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Over the past several quarters, I think the North American acute care market for bed frames and surfaces that the rate of growth has slowed relative to what we experienced in 2010, 2011, so that’s probably decelerated faster than what most of us in the industry had anticipated going back 1.5, 2 years ago.I think on the positive side, I think our ability to generate strong sustainable cash flow in a challenging top line environment has certainly matched or exceeded our expectations and I think the strength of what I call the cash flow machine that Hill-Rom represents has been solidified over that timeframe. So, that’s where are encouraged, we got a very strong balance sheet and consistently improving operating cash flows. At the same time, I think when I first got here couple of years ago; we laid out a goal to get our SG&A rate down below 30%. We are just about there right now. So, I think looking back we probably gotten there little sooner than I thought even in an environment where revenues were more challenged than what we had anticipated. So, a bit of a mixed bag, but a lot of positives at the same time, we are dealing with some of the headwinds that were not as visible two years ago as they are today. David Roman - Goldman Sachs Is there a quarter for debt cycle, because if you look at the past, I know you expected that five years where unique economic operating environment, but you did this for credit driven meltdown in 2008 and ‘09 you had this massive resurgence in 2010 and ‘11 and now things appear to be sort of softening, but not nearly to a degree to where thought ‘08 and ‘09 and that we are coming off what was very heavy growth to little bit more moderate.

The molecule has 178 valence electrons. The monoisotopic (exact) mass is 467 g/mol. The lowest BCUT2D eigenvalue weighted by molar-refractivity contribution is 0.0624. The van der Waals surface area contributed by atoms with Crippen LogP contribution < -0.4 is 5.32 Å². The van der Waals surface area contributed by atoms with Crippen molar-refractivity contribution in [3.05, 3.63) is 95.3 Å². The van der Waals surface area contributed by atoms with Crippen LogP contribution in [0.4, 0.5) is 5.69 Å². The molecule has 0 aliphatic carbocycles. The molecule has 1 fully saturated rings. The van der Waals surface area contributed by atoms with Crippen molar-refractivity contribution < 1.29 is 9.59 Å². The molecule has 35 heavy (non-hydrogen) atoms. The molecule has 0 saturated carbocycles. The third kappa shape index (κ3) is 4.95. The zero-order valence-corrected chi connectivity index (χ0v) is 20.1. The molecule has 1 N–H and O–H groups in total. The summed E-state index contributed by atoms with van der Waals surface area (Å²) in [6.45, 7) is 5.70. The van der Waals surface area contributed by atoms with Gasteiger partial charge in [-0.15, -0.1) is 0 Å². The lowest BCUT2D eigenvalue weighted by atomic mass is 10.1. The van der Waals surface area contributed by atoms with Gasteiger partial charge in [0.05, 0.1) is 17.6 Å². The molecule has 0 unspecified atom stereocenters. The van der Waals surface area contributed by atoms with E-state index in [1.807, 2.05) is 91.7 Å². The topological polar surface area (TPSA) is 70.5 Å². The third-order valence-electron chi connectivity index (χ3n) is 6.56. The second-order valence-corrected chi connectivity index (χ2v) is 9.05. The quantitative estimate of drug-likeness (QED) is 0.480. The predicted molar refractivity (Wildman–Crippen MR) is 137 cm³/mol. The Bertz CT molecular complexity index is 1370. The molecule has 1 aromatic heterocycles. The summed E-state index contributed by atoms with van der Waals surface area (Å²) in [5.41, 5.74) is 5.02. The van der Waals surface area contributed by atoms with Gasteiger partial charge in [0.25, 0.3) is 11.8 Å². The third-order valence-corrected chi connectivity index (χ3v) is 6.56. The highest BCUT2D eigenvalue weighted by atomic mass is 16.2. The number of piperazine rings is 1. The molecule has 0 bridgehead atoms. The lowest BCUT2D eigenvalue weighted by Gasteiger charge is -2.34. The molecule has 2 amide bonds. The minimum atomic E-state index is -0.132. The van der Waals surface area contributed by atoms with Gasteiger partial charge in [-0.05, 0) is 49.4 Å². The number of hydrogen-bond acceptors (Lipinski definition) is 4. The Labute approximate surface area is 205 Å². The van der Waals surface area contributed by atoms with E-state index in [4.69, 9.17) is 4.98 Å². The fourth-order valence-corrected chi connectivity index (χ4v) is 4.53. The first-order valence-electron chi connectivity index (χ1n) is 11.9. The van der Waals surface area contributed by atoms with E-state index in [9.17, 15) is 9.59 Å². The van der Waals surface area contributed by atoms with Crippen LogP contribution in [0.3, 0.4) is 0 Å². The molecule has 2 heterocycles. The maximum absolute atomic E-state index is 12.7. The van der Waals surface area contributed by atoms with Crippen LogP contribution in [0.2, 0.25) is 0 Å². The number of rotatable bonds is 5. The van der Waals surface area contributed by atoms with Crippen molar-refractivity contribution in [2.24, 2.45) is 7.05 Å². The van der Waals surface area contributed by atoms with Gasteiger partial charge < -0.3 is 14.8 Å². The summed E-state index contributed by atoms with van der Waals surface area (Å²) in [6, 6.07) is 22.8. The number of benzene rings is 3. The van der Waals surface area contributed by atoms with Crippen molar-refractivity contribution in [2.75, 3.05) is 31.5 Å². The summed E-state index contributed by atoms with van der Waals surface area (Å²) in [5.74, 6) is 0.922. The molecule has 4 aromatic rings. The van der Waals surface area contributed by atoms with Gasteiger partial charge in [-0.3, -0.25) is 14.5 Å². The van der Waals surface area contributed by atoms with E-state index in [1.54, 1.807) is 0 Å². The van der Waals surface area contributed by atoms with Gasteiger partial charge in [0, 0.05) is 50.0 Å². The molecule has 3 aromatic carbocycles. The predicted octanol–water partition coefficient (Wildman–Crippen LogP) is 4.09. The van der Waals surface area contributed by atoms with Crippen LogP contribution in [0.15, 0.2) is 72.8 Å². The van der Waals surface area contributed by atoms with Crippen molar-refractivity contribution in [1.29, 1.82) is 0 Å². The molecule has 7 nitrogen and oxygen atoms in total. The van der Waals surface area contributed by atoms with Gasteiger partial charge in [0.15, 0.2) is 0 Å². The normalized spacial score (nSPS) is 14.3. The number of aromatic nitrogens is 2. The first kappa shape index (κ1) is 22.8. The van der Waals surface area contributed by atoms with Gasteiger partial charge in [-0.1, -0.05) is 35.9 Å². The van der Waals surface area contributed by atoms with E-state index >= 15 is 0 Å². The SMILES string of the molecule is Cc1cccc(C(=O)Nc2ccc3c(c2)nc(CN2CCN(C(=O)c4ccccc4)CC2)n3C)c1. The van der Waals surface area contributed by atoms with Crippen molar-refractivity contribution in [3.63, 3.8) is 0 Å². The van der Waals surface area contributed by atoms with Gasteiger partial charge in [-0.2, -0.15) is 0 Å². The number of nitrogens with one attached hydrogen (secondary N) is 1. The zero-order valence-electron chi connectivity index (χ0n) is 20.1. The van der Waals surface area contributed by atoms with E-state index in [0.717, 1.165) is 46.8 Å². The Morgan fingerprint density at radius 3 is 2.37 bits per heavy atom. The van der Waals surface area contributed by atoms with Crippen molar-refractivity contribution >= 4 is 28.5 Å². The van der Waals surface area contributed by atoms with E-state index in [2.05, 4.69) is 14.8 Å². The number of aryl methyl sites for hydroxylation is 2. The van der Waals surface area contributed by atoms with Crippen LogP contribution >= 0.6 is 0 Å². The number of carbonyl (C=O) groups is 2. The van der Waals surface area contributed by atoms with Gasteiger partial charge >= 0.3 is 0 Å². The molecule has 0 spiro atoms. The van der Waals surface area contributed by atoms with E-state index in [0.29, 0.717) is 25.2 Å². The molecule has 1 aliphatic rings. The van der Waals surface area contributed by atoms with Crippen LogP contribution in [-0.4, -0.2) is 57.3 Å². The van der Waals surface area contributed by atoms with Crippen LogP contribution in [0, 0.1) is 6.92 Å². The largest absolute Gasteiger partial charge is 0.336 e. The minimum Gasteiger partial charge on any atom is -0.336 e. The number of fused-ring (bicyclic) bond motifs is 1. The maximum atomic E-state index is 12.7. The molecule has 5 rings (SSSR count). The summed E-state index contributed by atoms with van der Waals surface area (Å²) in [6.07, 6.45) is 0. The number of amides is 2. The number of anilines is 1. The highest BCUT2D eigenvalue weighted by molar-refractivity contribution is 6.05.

John GreischYes, I think if you look overtime the replacement cycle has been in the 12 to 14 year timeframe. I think it was on the short end of that back in the ‘07 timeframe when credit was cheap and available to everybody. It got to the high end if not above that in ‘08, ‘09 credit crunch timeframe and I think the last couple of years I don’t think the cycle has changed but now it was two more years under our belt and visibility. I think it's clear the pent-up demand that was not being spent in the ‘08, ‘09 timeframe came back in ‘10 and ‘11. And as we come into this year as you all know, I think we have all seen probably a more rapid slowdown in that rate of growth of spending and probably more now in the more normalized replacement rate that would be the expected historical turn. So, it has ebbs and flow I use the term, this is the lumpy business many times and not just in the United States but oversees as well. And I think if you look back over the last six years this cycle has been more pronounced and probably it had been part of that period. David Roman - Goldman Sachs And you think of credit right now is cheap and available as well it seems like the dollars and optimal CapEx are relatively flattish an issue of shifting priorities at the hospital level. Sometimes it's HVAC, sometimes its pumps or beds or who knows MR, CT that sort of the dynamics that you guys are seeing? John Greisch It's hard to generalize across the hospitals within the United States and point to anyone single thing that’s impacting the industry broad way. I think every hospital has its own set of dynamics that is dealing with, but I think as you said capital spending broadly appears to be relatively flat. I think our case as best as we can tell, with the pent-up demand accounting for a portion at least of the 2010, 2011 growth that we saw. I think our frame and surface business was up 25% last year over 2010 clearly that wasn’t sustainable. And I think other capital priorities had probably jumped ahead of beds as we are now in 2012, but again hospital to hospital it's a different story, but I think broadly the priorities will focus more towards beds in ‘10 and ‘11 to catch up with some of the demand that had been delayed. And now what we are seeing that growth rates for now. Read the rest of this transcript for free on seekingalpha.com